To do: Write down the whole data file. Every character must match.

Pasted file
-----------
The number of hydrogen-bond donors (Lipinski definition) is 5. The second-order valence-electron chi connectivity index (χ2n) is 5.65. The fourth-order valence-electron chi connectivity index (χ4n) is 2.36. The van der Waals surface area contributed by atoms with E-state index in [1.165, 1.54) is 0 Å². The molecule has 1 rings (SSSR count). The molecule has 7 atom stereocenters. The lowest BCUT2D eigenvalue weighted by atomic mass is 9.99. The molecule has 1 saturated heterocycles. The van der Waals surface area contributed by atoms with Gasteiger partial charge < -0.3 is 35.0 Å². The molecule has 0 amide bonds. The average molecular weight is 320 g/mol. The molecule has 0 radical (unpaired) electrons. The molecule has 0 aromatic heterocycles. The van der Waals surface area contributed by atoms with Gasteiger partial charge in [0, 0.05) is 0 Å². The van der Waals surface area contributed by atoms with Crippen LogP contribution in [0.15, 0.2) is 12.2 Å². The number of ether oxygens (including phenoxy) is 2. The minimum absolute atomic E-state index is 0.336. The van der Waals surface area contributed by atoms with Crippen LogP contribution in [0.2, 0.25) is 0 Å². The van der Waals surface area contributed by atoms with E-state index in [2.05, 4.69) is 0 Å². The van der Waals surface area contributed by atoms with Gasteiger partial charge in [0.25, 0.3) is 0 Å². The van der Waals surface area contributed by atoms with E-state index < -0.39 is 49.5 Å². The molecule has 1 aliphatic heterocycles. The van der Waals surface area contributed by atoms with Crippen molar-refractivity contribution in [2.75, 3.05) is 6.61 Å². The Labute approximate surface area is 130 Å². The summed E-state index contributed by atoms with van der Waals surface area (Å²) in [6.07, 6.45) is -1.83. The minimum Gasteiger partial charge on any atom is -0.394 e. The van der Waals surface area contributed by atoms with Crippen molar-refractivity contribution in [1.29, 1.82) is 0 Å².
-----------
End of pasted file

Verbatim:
The number of hydrogen-bond donors (Lipinski definition) is 5. The second-order valence-electron chi connectivity index (χ2n) is 5.65. The fourth-order valence-electron chi connectivity index (χ4n) is 2.36. The van der Waals surface area contributed by atoms with E-state index in [1.165, 1.54) is 0 Å². The molecule has 1 rings (SSSR count). The molecule has 7 atom stereocenters. The lowest BCUT2D eigenvalue weighted by atomic mass is 9.99. The molecule has 1 saturated heterocycles. The van der Waals surface area contributed by atoms with Gasteiger partial charge < -0.3 is 35.0 Å². The molecule has 0 amide bonds. The average molecular weight is 320 g/mol. The molecule has 0 radical (unpaired) electrons. The molecule has 0 aromatic heterocycles. The van der Waals surface area contributed by atoms with Gasteiger partial charge in [0, 0.05) is 0 Å². The van der Waals surface area contributed by atoms with Crippen LogP contribution in [0.15, 0.2) is 12.2 Å². The number of ether oxygens (including phenoxy) is 2. The minimum absolute atomic E-state index is 0.336. The van der Waals surface area contributed by atoms with Crippen LogP contribution in [0.2, 0.25) is 0 Å². The van der Waals surface area contributed by atoms with E-state index in [2.05, 4.69) is 0 Å². The van der Waals surface area contributed by atoms with Gasteiger partial charge in [0.25, 0.3) is 0 Å². The van der Waals surface area contributed by atoms with E-state index < -0.39 is 49.5 Å². The molecule has 1 aliphatic heterocycles. The van der Waals surface area contributed by atoms with Crippen molar-refractivity contribution in [2.75, 3.05) is 6.61 Å². The Labute approximate surface area is 130 Å². The summed E-state index contributed by atoms with van der Waals surface area (Å²) in [6.07, 6.45) is -1.83. The minimum Gasteiger partial charge on any atom is -0.394 e. The van der Waals surface area contributed by atoms with Crippen molar-refractivity contribution in [1.29, 1.82) is 0 Å².